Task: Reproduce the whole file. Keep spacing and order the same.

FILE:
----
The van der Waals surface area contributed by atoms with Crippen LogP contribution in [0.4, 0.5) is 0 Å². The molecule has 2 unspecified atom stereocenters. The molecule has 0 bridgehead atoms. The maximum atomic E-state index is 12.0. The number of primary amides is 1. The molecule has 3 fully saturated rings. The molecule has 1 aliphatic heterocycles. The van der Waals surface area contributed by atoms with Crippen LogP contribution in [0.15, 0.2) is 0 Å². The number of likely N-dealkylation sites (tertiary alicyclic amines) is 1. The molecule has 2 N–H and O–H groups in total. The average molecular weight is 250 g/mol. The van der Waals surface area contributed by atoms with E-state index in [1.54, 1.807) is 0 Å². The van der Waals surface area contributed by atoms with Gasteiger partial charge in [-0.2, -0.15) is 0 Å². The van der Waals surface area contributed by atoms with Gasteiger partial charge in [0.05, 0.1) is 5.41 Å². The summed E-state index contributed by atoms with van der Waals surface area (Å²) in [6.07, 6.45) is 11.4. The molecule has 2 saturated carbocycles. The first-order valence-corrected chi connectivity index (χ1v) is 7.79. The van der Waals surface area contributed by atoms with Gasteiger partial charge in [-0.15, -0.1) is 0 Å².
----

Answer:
The van der Waals surface area contributed by atoms with Crippen LogP contribution in [0.4, 0.5) is 0 Å². The molecule has 2 unspecified atom stereocenters. The molecule has 0 bridgehead atoms. The maximum atomic E-state index is 12.0. The number of primary amides is 1. The molecule has 3 fully saturated rings. The molecule has 1 aliphatic heterocycles. The van der Waals surface area contributed by atoms with Crippen LogP contribution in [0.15, 0.2) is 0 Å². The number of likely N-dealkylation sites (tertiary alicyclic amines) is 1. The molecule has 2 N–H and O–H groups in total. The average molecular weight is 250 g/mol. The van der Waals surface area contributed by atoms with E-state index in [1.54, 1.807) is 0 Å². The van der Waals surface area contributed by atoms with Gasteiger partial charge in [-0.2, -0.15) is 0 Å². The van der Waals surface area contributed by atoms with Gasteiger partial charge in [0.05, 0.1) is 5.41 Å². The summed E-state index contributed by atoms with van der Waals surface area (Å²) in [6.07, 6.45) is 11.4. The molecule has 2 saturated carbocycles. The first-order valence-corrected chi connectivity index (χ1v) is 7.79. The van der Waals surface area contributed by atoms with Gasteiger partial charge in [-0.15, -0.1) is 0 Å².